The NIPS Experiment

Examining the Repeatability of Peer Review

In [1]:

```
# rerun Fernando's script to load in css
%run talktools
```

In [2]:

```
%matplotlib inline
import numpy as np
import matplotlib.pyplot as plt
from scipy.stats import binom
from IPython.display import HTML
```

- NIPS is premier outlet for machine learning.
- Particularly at interface with Neuroscience and Cognitive Science

- In 2014 NIPS had:

1678 submissions

414 accepted papers

20 oral presentations

62 spotlight presentations

331 poster presentations

19 papers rejected without review

- To review papers we had:
- 1474 active reviewers (1133 in 2013)
- 92 area chairs (67 in 2013)
- 2 program chairs

- How consistent was the process of peer review?
- What would happen if you independently reran it?

- We selected ~10% of NIPS papers to be reviewed twice, independently.
- 170 papers were reviewed by two separate committees.
- Each committee was 1/2 the size of the full committee.
- Reviewers allocated at random
- Area Chairs allocated to ensure distribution of expertise

Deadline 6th June

- three weeks for paper
*bidding*and allocation - three weeks for
*review* - two weeks for discussion and
*adding/augmenting*reviews/reviewers - one week for
*author rebuttal* - two weeks for
*discussion* - one week for
*teleconferences*and*final decisons* - one week cooling off

Decisions sent 9th September

- To check public opinion before experiment: scicast question

Committee 1 | |||

Accept | Reject | ||

Committee 2 | Accept | 22 | 22 |

Reject | 21 | 101 |

4 papers rejected or withdrawn without review.

*inconsistency*: 43/166 =**0.259**- proportion of decisions that were not the same

*accept precision*$0.5 \times 22/44$ + $0.5 \times 21/43$ =**0.495**- probability any accepted paper would be rejected in a rerunning

*reject precision*= $0.5\times 101/(22+101)$ + $0.5\times 101/(21 + 101)$ =**0.175**- probability any rejected paper would be rejected in a rerunning

*agreed accept rate*= 22/101 =**0.218**- ratio between aggreed accepted papers and agreed rejected papers.

Public reaction after experiment documented here

Open Data Science (see Heidelberg Meeting)

NIPS was run in a very open way. Code and blog posts all available!

Reaction triggered by this blog post.

Committee 1 | |||

Accept | Reject | ||

Committee 2 | Accept | 10.4 (1 in 16) | 31.1 (3 in 16) |

Reject | 31.1 (3 in 16) | 93.4 (9 in 16) |

For random committee we expect:

*inconsistency*of 3 in 8 (37.5%)*accept precision*of 1 in 4 (25%)*reject precision*of 3 in 4 (75%) and a*agreed accept rate*of 1 in 10 (10%).

Actual committee's accept precision markedly better with 50% accept precision.

In [3]:

```
rv = binom(340, 0.23)
x = np.arange(60, 120)
fig, ax = plt.subplots(figsize=(10,5))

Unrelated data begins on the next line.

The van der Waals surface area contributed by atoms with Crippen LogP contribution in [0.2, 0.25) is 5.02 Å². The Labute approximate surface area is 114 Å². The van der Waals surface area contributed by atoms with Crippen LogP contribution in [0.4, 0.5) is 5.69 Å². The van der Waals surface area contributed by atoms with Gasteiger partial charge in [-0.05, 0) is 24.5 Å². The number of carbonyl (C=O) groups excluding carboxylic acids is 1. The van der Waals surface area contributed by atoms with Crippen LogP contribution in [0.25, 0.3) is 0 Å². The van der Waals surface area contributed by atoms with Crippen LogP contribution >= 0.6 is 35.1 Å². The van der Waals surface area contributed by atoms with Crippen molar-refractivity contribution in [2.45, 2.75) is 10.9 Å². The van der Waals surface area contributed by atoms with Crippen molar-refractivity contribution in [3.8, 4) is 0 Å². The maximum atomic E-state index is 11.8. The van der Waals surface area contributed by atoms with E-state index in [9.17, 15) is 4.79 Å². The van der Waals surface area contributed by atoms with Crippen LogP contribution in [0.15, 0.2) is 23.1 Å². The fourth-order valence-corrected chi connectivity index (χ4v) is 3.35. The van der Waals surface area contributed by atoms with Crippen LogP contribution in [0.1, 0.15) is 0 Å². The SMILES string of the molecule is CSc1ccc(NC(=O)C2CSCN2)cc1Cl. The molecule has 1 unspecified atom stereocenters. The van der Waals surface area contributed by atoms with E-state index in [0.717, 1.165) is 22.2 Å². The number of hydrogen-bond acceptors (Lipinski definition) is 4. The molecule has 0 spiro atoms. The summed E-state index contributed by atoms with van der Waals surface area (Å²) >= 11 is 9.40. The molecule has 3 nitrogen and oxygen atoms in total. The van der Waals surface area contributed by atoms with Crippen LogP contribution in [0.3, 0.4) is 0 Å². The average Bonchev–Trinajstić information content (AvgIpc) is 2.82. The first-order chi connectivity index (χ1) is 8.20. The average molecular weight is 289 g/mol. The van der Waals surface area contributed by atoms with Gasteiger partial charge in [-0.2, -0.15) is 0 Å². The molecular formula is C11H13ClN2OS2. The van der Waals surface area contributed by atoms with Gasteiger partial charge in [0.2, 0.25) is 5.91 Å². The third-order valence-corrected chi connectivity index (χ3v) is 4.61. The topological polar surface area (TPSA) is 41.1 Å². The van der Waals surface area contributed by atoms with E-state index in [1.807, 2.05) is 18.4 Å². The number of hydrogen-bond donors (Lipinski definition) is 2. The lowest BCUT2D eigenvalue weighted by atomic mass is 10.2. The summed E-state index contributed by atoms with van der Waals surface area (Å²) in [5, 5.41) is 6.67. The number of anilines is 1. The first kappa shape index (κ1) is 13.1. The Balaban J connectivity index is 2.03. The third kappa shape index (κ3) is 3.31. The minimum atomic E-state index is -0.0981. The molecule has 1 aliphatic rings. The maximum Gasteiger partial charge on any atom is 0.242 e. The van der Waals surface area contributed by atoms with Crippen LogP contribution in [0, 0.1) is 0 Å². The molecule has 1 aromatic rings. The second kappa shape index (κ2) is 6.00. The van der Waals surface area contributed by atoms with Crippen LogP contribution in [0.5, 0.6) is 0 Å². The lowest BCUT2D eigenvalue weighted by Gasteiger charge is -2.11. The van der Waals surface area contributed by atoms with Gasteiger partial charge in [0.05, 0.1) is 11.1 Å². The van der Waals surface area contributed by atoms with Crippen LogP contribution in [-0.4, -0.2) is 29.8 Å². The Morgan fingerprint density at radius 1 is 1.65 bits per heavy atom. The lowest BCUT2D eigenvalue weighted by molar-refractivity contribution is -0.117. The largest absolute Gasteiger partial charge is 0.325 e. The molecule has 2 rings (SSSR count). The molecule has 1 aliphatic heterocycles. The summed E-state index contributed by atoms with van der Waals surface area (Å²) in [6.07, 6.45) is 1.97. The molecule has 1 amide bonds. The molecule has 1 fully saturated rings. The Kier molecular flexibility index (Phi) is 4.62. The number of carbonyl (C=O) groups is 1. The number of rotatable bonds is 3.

ax.bar(x, rv.pmf(x))
display(HTML('<h3>Number of Accepted Papers for p = 0.23</h3>'))
ax.axvline(87,linewidth=4, color='red')
plt.show()
```

- How reliable is the consistent accept score?

In [4]:

```
rv = binom(166, 0.13)
x = np.arange(10, 30)
fig, ax = plt.subplots(figsize=(10,5))
ax.bar(x, rv.pmf(x))
display(HTML('<h3>Number of Consistent Accepts given p=0.13</h3>'))
ax.axvline(22,linewidth=4, color='red')
plt.show()
```

- Multinomial distribution three outcomes.
- Uniform Dirichlet prior.
- (doesn't account for implausability of 'active inconsistency')

In [5]:

```
def posterior_mean_var(k, alpha):
"""Compute the mean and variance of the Dirichlet posterior."""
alpha_0 = alpha.sum()
n = k.sum()
m = (k + alpha)
m /= m.sum()
v = (alpha+k)*(alpha_0 - alpha + n + k)/((alpha_0+n)**2*(alpha_0+n+1))
return m, v
k = np.asarray([22, 43, 101])
alpha = np.ones((3,))
m, v = posterior_mean_var(k, alpha)
outcome = ['consistent accept', 'inconsistent decision', 'consistent reject']
for i in range(3):
display(HTML("<h4>Probability of " + outcome[i] +' ' + str(m[i]) + "+/-" + str(2*np.sqrt(v[i])) + "</h4>"))
```

In [6]:

```
def sample_precisions(k, alpha, num_samps):
"""Helper function to sample from the posterior distibution of accept,
reject and inconsistent probabilities and compute other statistics of interest
from the samples."""
k = np.random.dirichlet(k+alpha, size=num_samps)
# Factors of 2 appear because inconsistent decisions
# are being accounted for across both committees.
ap = 2*k[:, 0]/(2*k[:, 0]+k[:, 1])
rp = 2*k[:, 2]/(k[:, 1]+2*k[:, 2])
aa = k[:, 0]/(k[:, 0]+k[:, 2])
return ap, rp, aa
ap, rp, aa = sample_precisions(k, alpha, 10000)
print ap.mean(), '+/-', 2*np.sqrt(ap.var())
print rp.mean(), '+/-', 2*np.sqrt(rp.var())
print aa.mean(), '+/-', 2*np.sqrt(aa.var())
```

In [7]:

```
fig, ax = plt.subplots(1, 3, figsize=(15, 5))
_ = ax[0].hist(ap, 20)
_ = ax[0].set_title('Accept Precision')
ax[0].axvline(0.25, linewidth=4)
_ = ax[1].hist(rp, 20)
_ = ax[1].set_title('Reject Precision')
ax[1].axvline(0.75, linewidth=4)
_ = ax[2].hist(aa, 20)
_ = ax[2].set_title('Agreed Accept Rate')
ax[2].axvline(0.10, linewidth=4)
```

Out[7]:

<matplotlib.lines.Line2D at 0x10dd28910>

- For parallel-universe NIPS we expect between 38% and 64% of the presented papers to be the same.
- For random-parallel-universe NIPS we only expect 25% of the papers to be the same.

- Error types:
- type I error as accepting a paper which should be rejected.
- type II error rejecting a paper should be accepted.

- Controlling for error:
- many reviewer discussions can be summarised as
*subjective*opinions about whether controlling for type I or type II is more important. - with low accept rates, type I errors are
*much*more common.

- many reviewer discussions can be summarised as
- Normally in such discussions we believe there is a clear underlying boundary.
- For conferences there is no clear separation points, there is a spectrum of paper quality.
- Should be explored alongside
*paper scores*.

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